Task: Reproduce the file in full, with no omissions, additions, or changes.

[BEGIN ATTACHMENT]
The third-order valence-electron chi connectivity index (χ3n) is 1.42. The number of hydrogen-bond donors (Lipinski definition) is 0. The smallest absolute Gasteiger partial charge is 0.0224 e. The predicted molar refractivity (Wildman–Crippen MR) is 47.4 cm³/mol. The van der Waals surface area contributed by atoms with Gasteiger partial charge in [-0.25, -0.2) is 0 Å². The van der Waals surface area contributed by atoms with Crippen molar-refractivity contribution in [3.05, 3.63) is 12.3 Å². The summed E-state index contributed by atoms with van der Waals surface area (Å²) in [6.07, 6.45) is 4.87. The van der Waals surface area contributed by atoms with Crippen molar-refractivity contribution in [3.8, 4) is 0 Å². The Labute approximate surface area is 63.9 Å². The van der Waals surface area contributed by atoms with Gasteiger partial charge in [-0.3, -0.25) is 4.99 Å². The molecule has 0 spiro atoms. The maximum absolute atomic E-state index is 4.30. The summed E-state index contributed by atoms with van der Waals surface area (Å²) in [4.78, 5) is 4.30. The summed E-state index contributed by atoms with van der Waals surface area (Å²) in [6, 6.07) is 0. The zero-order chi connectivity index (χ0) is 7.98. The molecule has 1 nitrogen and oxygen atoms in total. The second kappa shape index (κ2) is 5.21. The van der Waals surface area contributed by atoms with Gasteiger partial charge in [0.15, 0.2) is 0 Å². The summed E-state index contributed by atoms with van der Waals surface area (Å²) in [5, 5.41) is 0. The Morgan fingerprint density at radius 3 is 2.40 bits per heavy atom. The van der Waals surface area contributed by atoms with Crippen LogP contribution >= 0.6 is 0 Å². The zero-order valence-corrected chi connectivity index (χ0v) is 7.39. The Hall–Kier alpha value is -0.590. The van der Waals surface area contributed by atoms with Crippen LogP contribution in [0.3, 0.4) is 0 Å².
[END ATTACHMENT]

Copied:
The third-order valence-electron chi connectivity index (χ3n) is 1.42. The number of hydrogen-bond donors (Lipinski definition) is 0. The smallest absolute Gasteiger partial charge is 0.0224 e. The predicted molar refractivity (Wildman–Crippen MR) is 47.4 cm³/mol. The van der Waals surface area contributed by atoms with Gasteiger partial charge in [-0.25, -0.2) is 0 Å². The van der Waals surface area contributed by atoms with Crippen molar-refractivity contribution in [3.05, 3.63) is 12.3 Å². The summed E-state index contributed by atoms with van der Waals surface area (Å²) in [6.07, 6.45) is 4.87. The van der Waals surface area contributed by atoms with Crippen molar-refractivity contribution in [3.8, 4) is 0 Å². The Labute approximate surface area is 63.9 Å². The van der Waals surface area contributed by atoms with Gasteiger partial charge in [-0.3, -0.25) is 4.99 Å². The molecule has 0 spiro atoms. The maximum absolute atomic E-state index is 4.30. The summed E-state index contributed by atoms with van der Waals surface area (Å²) in [4.78, 5) is 4.30. The summed E-state index contributed by atoms with van der Waals surface area (Å²) in [6, 6.07) is 0. The zero-order chi connectivity index (χ0) is 7.98. The molecule has 1 nitrogen and oxygen atoms in total. The second kappa shape index (κ2) is 5.21. The van der Waals surface area contributed by atoms with Gasteiger partial charge in [0.15, 0.2) is 0 Å². The summed E-state index contributed by atoms with van der Waals surface area (Å²) in [5, 5.41) is 0. The Morgan fingerprint density at radius 3 is 2.40 bits per heavy atom. The van der Waals surface area contributed by atoms with Crippen LogP contribution >= 0.6 is 0 Å². The zero-order valence-corrected chi connectivity index (χ0v) is 7.39. The Hall–Kier alpha value is -0.590. The van der Waals surface area contributed by atoms with Crippen LogP contribution in [0.3, 0.4) is 0 Å².